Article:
The rate of reaction is the change in concentration of reactants or products over time. It is typically measured in mol dm-3 s-1.

### Measuring rate of reaction

To calculate the rate of a reaction, we need to measure the change in the amount of reactant/product from the start of the reaction to the end.

We define the rate of a reaction as a measure of how much product is formed, or how much reactant is used, over a period of time.

We can measure this by observing things like colour change, pH change, volume of gas produced, or change in mass of a solid reactant. You should then be able to convert your data values into figures for concentration. This data is plotted on a line graph, with time on the x-axis and concentration on the y-axis. From the graph, we can find a value for the rate of reaction by working out the line's gradient. We either calculate an overall rate of reaction or an instantaneous rate of reaction. Both use the following equation:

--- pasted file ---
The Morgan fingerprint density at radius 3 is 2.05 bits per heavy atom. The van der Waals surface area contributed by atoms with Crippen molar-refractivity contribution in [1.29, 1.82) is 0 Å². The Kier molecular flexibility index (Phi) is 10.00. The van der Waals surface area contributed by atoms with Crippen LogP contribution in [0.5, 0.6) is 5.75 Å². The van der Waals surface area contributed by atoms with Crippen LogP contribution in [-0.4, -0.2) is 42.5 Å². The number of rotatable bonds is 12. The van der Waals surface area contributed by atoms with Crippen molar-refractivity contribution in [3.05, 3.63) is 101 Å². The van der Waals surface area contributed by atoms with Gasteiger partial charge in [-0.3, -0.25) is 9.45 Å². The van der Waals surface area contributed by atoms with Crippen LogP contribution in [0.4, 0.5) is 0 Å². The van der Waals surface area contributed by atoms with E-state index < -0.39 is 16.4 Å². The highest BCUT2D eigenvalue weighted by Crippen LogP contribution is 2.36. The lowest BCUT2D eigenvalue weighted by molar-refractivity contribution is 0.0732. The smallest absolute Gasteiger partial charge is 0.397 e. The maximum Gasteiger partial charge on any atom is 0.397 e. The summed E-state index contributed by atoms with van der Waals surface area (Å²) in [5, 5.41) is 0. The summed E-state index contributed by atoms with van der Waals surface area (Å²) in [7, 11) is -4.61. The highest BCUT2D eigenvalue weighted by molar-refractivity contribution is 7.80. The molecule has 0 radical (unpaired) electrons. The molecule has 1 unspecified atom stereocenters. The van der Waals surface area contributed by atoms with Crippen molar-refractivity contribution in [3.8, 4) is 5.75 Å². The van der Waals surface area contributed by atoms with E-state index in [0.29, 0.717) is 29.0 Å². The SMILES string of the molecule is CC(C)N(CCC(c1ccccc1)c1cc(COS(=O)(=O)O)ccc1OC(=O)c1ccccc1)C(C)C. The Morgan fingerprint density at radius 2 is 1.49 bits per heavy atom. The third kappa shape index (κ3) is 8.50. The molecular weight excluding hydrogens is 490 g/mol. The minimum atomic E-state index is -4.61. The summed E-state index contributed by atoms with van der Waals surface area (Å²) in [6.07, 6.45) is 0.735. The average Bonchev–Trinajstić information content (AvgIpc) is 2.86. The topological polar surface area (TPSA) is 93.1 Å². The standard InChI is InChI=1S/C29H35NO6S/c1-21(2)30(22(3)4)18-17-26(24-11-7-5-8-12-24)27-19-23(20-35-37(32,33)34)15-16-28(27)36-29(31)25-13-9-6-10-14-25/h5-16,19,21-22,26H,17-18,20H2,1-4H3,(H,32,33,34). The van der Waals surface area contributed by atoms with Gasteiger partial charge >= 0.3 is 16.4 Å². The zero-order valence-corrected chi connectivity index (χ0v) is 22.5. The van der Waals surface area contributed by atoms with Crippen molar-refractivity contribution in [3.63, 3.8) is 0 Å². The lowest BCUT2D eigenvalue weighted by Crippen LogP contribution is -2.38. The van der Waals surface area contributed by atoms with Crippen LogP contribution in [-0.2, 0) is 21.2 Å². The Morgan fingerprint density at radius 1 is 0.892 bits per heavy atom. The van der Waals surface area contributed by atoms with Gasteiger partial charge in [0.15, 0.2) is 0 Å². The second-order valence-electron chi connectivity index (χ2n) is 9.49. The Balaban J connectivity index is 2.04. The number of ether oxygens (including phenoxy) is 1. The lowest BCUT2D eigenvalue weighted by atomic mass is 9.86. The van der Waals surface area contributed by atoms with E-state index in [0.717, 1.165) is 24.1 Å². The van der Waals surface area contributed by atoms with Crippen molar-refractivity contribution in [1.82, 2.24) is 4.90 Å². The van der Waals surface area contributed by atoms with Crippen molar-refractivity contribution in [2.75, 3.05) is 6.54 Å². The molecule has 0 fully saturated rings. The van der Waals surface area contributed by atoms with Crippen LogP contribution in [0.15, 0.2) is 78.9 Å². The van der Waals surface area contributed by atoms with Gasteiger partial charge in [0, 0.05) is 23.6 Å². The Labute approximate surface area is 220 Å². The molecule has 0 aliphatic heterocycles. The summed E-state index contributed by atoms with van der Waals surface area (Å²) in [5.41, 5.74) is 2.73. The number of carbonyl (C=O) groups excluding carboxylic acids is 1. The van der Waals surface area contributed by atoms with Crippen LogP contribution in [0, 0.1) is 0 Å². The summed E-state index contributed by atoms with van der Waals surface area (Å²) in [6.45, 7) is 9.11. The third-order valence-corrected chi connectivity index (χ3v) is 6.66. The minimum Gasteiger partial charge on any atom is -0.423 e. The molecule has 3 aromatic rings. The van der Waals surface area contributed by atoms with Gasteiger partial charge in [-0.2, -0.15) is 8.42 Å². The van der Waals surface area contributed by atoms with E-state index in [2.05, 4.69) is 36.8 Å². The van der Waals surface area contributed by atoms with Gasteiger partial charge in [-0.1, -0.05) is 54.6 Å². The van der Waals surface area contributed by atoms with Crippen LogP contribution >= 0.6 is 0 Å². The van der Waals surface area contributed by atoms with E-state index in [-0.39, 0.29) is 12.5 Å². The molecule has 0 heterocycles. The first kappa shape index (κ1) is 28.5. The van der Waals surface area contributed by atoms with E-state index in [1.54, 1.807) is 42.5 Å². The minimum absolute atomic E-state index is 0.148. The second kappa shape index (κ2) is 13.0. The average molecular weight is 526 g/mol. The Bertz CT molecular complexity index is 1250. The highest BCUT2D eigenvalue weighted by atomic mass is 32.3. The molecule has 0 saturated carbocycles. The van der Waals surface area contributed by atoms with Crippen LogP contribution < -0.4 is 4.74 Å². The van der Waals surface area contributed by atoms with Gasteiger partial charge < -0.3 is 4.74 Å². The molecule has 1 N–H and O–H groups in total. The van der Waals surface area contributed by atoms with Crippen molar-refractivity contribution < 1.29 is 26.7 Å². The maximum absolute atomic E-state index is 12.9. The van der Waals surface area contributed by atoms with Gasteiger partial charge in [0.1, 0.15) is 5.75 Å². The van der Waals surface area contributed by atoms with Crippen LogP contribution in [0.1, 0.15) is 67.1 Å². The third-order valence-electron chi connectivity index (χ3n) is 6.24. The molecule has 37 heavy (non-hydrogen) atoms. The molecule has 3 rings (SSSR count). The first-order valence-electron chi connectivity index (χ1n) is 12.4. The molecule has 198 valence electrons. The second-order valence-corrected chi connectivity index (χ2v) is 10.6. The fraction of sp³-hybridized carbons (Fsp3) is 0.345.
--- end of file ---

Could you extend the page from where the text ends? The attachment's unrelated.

$\mathrm{rate}\mathrm{of}\mathrm{reaction}=\frac{\mathrm{change}\mathrm{in}\mathrm{concentration}}{\mathrm{time}\mathrm{taken}}$

#### Overall rate of reaction

Calculating an overall rate of reaction is fairly straightforward. You divide the overall change in concentration of a reactant or product by the time taken. For a graph of concentration against time, this means dividing the change in y-values by the change in x-values. Here's an example.

Calculate the overall rate of reaction for the following graph.

Fig. 1 - A concentration-time graph used to calculate rate of reaction

To find the overall rate of reaction, we divide the change in concentration by the time taken.